A collection of “shorties”—questions from parents that require less than 100-word answers:
Q: Can you tell me why my 34-month-old daughter is throwing so many tantrums?
A: She throws tantrums because you don’t obey her. After two years of being the center of attention, it’s difficult for her to accept that she’s not ringmaster of the family circus.
Q: So what should I do when she throws a tantrum?
A: Assign her tantrums to a rug or some other “tantrum place.” When she has a fit, drag her to her special rug and walk away.
Q: My 5-year-old still sucks her thumb. I have tried various means of getting her to stop, but she persists. Any advice?
A: My wife and I told our thumb-sucking daughter, Amy, when she was five that she could suck her thumb in her room only. If we found her doing it elsewhere, we sent her to her room. Not as punishment, mind you, but simply to put it out of sight, to describe some geographical limits around it. She quickly gave it up.
Q: I want my 24-month-old son to learn to drink from an open cup. Sippy cups drive me nuts. Any advice?
A: Sippy cups are found in the hands of kids as old as 5 these days because so many kids no longer drink water. They drink colored, sweetened junk liquids that stain if spilled. The way to teach a child to drink from an open cup is to put water in it. Begin with a small amount and gradually increase it as his cup-holding mastery improves. Sippy cups should be over and done with by 24 months. After that, they interfere with hand-eye coordination.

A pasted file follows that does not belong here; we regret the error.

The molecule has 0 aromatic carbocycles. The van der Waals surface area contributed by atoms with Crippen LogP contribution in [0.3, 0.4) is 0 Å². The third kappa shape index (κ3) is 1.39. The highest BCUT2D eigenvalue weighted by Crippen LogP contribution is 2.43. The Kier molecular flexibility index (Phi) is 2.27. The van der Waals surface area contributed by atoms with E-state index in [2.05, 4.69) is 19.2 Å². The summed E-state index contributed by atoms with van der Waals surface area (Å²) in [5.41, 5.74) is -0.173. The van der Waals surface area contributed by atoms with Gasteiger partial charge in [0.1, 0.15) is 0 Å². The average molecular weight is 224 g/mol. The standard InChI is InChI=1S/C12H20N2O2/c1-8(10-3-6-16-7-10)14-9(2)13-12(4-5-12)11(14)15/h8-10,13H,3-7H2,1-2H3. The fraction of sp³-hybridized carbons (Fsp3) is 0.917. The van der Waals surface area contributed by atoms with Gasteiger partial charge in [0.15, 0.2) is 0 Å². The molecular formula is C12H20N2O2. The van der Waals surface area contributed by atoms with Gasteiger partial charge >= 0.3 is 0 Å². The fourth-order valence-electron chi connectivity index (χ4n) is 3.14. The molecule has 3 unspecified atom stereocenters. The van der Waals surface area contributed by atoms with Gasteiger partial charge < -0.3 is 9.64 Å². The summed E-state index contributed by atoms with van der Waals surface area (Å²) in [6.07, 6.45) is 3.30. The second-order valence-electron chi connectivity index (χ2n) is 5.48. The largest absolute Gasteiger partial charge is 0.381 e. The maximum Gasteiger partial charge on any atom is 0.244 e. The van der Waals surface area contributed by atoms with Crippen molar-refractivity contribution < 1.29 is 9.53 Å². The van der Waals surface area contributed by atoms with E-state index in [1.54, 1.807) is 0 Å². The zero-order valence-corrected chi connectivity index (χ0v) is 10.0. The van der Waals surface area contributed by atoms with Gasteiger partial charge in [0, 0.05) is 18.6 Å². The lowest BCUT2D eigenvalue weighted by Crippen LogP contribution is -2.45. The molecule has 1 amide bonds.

Q: How do you feel about leashes for children? My husband and I were recently in Europe, where they’re fairly common.
A: I am a huge advocate of child leashes. They give children a reasonable amount of freedom while affording parents a sufficient amount of control. Children on leashes learn proper public behavior much quicker than children in strollers.
Q: When she’s at home, my 14-year-old daughter prefers to be in her room, reading. She has no cell phone or computer in her room, but getting her to join the family is sometimes like pulling teeth. Otherwise, she’s a good kid. Any advice?
A: Let her be. Unless, that is, you have a specific reason why she should come out of her room, in which case you should insist upon it. If this is the only problem you have with a 14-year-old, give praise and thanks and leave well enough alone.
Q: My 15-year-old son has been invited to a boy-girl sleepover. The supervising parents are good, responsible people. Should I let him go?
A: This is a joke question, right?
Family psychologist John Rosemond: johnrosemond.com, parentguru.com.